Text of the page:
I was finally on my way to the Inca citadel of Machu Picchu, fulfilling a longtime dream to see the Andes Mountains and the archaeological wonders of Peru. While hiking along the steep paths and long flights of stairs on the “Classic” section of the Inca Trail, I pondered the Incas and their ancestors who had thrived in these rugged mountains. The ancient roads and trails I was following had once been used by huge caravans of nimble llamas with their soft footpads and armies of soldiers with feet clad in fiber sandals. Today, hikers like me in boots with Vibram soles, and local porters in sandals with tire tread soles, are using the trails on treks that reach ancient ruins.

Later that night while camping, I became wretchedly ill with a gastro-intestinal upset. Not good. At all. I’d been as careful as I could be to stay healthy, but the frequently sketchy sanitation of rural Peru had clearly caught up with me. The only positive part of that night: admiring a spectacular display of sparkling stars splashed across the sky when I needed to leave my tent.

The next day will be etched in my memory forever. We faced the most difficult hike of the 4-day trek to Machu Picchu, including crossing the 13,780 foot elevation Dead Woman Pass (Abra de Huarmihuanusca). This name was a remarkably – and unpleasantly — close approximation to how I was feeling. After my almost sleepless night, our group hiked across not one but two high passes on the mountainous route, separated by a steep descent of more than 2,600 feet. I didn’t have a Fitbit activity tracker back then, but if I had I expect I climbed somewhere around 500 staircases. It was a very long day.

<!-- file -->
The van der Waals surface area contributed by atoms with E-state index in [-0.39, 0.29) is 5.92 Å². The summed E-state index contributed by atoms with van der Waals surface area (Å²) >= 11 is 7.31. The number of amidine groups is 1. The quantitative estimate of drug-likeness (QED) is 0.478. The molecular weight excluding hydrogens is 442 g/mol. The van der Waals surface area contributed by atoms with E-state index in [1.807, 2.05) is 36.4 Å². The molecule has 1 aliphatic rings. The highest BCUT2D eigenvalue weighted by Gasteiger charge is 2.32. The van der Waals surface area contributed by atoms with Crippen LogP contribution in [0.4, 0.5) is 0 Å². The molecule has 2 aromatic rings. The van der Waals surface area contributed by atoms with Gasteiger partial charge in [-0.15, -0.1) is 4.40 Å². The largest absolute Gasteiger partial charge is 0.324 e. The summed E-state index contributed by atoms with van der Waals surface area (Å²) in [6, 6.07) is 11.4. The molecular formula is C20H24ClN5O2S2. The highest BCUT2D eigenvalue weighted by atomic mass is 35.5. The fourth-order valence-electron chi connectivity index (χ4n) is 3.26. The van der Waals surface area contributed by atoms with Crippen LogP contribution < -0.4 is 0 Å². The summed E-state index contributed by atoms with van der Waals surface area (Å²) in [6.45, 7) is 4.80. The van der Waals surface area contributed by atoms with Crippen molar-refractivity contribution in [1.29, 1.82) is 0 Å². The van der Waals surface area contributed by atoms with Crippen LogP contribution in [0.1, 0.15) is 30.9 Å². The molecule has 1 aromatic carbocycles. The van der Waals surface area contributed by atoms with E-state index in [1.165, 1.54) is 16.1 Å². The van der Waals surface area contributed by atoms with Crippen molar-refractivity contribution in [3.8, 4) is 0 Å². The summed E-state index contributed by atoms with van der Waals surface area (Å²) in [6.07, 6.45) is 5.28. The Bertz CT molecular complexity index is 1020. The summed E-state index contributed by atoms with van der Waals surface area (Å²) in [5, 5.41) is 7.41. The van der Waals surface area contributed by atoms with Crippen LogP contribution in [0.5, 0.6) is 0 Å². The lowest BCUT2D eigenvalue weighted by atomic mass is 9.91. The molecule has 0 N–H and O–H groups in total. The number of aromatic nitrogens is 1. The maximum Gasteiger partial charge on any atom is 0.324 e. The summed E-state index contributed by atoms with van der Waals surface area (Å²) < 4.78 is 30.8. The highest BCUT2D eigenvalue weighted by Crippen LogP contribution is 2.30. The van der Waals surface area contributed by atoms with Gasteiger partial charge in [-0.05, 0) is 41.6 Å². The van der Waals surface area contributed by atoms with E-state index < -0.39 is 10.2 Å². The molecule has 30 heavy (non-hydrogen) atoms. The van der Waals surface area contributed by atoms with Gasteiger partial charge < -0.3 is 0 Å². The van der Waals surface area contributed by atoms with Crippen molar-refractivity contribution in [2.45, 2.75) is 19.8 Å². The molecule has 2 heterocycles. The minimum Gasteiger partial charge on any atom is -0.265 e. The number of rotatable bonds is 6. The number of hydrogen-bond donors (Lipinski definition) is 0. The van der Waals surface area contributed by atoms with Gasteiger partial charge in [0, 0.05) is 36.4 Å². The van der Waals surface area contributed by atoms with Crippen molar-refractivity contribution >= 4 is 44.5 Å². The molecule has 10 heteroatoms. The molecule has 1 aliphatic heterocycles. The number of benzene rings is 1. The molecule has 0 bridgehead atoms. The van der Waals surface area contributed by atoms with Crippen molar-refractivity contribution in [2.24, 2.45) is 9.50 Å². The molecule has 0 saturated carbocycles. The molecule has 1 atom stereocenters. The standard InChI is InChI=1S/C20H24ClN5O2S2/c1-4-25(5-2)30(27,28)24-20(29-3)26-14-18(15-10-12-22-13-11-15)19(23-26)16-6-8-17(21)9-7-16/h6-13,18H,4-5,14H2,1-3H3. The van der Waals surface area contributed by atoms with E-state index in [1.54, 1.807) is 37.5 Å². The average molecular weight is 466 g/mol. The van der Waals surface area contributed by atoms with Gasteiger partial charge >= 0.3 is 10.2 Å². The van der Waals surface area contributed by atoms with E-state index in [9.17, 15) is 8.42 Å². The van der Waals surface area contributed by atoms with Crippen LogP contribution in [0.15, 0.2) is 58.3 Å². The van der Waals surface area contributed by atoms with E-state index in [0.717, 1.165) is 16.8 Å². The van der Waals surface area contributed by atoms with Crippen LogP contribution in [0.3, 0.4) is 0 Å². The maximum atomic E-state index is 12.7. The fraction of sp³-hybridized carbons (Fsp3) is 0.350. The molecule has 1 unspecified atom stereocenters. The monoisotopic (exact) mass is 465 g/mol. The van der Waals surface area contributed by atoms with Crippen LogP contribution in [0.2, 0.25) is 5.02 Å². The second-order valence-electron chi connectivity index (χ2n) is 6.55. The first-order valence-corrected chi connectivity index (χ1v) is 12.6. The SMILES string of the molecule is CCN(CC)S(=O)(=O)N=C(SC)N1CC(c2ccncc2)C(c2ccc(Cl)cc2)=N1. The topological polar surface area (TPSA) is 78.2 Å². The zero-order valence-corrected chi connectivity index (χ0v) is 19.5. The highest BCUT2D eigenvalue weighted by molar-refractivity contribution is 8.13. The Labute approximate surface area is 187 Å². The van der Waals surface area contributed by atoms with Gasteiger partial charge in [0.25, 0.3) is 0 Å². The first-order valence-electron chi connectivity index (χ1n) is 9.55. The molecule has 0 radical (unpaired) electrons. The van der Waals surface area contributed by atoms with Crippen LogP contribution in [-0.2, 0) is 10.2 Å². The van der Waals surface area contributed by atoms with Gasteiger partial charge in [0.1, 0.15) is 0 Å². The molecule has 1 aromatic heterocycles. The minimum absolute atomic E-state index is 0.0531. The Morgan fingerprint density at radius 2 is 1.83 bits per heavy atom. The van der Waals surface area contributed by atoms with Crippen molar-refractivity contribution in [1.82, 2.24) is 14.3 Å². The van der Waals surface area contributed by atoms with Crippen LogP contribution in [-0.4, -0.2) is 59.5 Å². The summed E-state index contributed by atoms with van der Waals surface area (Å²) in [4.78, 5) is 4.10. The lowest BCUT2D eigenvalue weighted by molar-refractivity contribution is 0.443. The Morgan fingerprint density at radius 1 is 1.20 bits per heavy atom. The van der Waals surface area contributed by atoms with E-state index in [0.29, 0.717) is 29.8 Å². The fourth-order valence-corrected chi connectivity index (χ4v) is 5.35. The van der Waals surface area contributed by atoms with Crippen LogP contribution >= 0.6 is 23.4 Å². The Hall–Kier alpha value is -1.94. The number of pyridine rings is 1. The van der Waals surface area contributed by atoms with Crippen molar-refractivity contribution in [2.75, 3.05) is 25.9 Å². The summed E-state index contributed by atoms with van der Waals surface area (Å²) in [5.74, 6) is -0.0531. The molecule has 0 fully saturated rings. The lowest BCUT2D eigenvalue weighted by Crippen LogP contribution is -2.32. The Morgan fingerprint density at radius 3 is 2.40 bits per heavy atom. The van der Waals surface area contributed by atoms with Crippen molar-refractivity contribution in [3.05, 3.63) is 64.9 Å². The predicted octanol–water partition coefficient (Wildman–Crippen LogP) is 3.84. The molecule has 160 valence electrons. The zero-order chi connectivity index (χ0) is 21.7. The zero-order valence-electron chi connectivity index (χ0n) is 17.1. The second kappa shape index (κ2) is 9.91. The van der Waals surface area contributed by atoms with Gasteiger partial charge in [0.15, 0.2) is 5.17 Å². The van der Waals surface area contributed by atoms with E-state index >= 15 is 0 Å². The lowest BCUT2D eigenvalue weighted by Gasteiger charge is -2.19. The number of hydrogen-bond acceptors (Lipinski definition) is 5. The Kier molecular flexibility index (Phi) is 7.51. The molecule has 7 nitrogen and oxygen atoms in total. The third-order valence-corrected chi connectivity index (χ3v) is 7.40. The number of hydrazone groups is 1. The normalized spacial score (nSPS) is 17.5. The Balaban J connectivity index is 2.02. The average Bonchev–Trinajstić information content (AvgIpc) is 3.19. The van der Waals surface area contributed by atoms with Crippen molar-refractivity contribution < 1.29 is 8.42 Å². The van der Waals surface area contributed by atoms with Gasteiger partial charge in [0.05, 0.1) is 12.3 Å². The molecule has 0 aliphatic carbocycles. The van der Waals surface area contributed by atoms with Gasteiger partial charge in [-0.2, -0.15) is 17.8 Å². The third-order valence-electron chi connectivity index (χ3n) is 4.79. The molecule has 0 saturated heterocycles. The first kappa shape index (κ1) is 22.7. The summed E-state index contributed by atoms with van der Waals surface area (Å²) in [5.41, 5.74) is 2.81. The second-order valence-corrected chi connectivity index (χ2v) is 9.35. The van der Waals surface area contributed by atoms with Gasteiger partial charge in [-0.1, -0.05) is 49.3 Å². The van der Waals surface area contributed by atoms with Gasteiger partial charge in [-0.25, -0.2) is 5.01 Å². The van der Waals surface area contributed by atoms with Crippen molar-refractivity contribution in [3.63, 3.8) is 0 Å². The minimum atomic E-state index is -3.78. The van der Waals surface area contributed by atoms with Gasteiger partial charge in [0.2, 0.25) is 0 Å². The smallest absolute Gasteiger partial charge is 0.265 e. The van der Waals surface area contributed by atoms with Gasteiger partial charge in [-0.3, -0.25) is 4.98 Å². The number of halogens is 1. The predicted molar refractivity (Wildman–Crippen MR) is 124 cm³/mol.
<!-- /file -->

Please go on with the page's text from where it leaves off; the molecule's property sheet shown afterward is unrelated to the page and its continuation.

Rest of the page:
During my frequent stops along the trail, I morosely watched Andean condors soaring above the mountains, close relatives of scavenging vultures and the largest land birds in the Americas. Our Peruvian guide kept encouraging me onward; in the afternoon he carried my “luggage” (day pack) and waited patiently whenever I rested. Midway through that long and miserable day, the guide told me I had a “strong wheel”.  “Wheel?” I pondered in my dazed and exhausted state – finally understanding that he meant a strong will. Yes, I did have a strong will, but then, I certainly did not want to squander the months of training and anticipation I had undertaken for this trip, much less to be a meal for an Andean condor. And so, I stumbled on, following the ancient trail towards Machu Picchu.

Overall, my trip to Peru was outstanding (despite some very low moments)! And what memorable adventures have you had while traveling in an exotic place? I’d love to hear about them.


Condor: By Wer-Al Zwowe – CC BY-SA 3.0, https://commons.wikimedia.org/w/index.php?curid=26829646
My photo of Huayna Picchu